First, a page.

The IVIA results mirror that achieved in 46 grower trials (2015-2018), where Harpin αβ increased cell wall calcium by 21%. Yield increase across a range of citrus varieties and cultivars was 15%. The benefits of Harpin αβ can thus be broadly categorised as: improvements to fruit quality, increased yield, and better market opportunities, for example where harvesting of later varieties (e.g. Queen Mandarin) can be delayed. Assuming baseline yields of 50 MT/Ha, the yield improvement delivered by ProAct® equates to 10-15 times ROI (over $2,500 per Ha). Where the product is applied to late harvesting varieties returns are even higher, as growers can charge a premium of at least 10% if harvest is delayed by just two weeks.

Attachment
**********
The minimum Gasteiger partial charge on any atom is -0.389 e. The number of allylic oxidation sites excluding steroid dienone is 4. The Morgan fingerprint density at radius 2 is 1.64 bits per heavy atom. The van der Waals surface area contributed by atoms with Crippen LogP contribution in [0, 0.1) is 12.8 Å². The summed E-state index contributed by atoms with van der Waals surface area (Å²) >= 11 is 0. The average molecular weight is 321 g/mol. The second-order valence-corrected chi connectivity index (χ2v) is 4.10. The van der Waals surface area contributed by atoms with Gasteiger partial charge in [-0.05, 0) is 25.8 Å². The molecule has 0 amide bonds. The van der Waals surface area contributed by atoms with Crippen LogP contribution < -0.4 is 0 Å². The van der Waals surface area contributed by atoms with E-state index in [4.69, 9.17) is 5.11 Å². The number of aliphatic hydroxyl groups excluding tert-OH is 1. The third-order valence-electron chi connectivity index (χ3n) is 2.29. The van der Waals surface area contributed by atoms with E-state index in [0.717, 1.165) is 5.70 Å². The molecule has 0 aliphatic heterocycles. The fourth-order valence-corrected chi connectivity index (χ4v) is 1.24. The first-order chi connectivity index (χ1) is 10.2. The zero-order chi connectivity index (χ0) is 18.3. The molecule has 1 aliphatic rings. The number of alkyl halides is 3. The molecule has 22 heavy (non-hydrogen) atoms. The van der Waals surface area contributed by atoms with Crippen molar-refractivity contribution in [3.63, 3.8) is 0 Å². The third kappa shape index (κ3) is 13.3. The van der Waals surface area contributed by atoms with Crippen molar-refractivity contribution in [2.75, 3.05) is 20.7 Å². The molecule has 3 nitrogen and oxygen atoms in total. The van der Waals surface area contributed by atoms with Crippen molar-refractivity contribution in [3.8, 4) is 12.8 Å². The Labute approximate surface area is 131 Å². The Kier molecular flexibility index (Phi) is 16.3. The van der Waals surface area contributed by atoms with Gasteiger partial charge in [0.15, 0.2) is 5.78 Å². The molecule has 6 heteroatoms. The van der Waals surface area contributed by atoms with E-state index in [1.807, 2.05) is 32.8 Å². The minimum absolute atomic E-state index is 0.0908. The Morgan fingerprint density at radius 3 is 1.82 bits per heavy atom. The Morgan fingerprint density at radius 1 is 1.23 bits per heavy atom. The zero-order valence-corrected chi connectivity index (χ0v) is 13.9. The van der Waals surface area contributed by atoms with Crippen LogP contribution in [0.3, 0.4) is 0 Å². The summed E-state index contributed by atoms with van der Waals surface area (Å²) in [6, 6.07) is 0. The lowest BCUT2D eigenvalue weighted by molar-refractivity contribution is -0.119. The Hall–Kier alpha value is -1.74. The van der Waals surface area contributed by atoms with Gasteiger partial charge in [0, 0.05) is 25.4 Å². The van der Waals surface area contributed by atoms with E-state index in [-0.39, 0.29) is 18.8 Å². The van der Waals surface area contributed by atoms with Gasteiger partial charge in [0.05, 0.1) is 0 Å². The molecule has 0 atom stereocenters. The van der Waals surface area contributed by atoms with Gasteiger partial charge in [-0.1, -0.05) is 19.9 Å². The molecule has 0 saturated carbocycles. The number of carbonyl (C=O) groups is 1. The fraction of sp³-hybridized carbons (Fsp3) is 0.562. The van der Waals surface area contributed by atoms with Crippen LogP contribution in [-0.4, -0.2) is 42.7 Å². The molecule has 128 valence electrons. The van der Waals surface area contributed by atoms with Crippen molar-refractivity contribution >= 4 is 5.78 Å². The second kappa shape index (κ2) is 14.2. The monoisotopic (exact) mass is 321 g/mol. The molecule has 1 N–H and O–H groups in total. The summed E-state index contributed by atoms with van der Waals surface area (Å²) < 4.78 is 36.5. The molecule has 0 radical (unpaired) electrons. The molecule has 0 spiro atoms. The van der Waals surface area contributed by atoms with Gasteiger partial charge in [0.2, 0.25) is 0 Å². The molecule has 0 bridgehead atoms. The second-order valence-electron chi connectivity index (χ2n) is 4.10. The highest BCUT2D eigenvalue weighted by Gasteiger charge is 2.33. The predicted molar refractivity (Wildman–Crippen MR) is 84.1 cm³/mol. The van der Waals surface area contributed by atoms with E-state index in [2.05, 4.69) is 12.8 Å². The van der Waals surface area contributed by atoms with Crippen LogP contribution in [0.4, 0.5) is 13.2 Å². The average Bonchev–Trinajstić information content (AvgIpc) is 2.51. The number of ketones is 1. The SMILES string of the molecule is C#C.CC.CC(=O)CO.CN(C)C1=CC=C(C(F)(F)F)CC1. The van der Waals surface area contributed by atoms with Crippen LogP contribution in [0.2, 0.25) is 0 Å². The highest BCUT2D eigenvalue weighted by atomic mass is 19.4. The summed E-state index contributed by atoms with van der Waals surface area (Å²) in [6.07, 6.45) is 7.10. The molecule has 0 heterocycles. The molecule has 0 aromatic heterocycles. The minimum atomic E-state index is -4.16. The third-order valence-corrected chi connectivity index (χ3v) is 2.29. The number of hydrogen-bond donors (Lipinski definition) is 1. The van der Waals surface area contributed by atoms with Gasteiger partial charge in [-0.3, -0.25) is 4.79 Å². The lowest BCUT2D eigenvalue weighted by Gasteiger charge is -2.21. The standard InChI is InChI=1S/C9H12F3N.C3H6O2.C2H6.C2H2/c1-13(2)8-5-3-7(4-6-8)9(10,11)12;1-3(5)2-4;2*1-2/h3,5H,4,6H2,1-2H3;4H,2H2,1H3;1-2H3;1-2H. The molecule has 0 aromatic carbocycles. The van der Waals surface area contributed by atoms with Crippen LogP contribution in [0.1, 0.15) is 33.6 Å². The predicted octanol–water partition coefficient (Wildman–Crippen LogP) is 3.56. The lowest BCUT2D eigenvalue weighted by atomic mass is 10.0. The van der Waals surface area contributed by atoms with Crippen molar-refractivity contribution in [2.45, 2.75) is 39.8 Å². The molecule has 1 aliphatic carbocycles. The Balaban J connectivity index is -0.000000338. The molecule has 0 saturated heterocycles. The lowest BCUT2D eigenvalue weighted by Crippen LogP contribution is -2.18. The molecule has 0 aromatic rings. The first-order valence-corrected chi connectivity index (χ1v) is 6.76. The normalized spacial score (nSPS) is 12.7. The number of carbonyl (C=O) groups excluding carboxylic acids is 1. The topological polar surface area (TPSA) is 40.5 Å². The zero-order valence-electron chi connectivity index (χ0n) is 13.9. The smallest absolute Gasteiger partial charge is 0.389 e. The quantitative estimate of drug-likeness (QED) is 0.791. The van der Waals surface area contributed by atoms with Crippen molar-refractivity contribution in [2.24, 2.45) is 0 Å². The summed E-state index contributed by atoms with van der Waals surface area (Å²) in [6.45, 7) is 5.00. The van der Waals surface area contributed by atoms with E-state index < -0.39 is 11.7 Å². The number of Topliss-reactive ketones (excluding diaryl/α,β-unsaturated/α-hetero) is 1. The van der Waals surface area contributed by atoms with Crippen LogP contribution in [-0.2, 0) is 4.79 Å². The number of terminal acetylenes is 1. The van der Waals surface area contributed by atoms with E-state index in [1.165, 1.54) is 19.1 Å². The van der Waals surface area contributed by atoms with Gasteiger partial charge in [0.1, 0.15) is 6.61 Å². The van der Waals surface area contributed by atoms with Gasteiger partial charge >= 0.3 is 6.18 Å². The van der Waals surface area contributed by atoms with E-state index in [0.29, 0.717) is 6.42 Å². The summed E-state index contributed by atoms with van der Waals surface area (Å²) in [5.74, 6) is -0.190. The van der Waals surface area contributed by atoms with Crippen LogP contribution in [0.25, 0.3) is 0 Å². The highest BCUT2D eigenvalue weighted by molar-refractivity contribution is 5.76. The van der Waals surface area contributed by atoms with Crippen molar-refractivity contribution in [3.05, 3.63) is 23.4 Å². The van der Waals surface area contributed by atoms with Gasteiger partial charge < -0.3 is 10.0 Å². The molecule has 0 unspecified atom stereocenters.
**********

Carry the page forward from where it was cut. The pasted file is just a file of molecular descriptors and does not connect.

- Aoife Dillon - Technical Director, EMEA, PLANT HEALTH CARE ESPANA, S.A.
- Ernesto Alejandro Zavala - Head Researcher, Atlantica Agricola
- Ron Salzman - Director of Research, Stoller
- Noemi Herrero - R&D Manager, Grupo Agrotecnologia, Spain
- Gemma Arjo - Researcher, Sustainable Agro Solutions (SAS), S.A.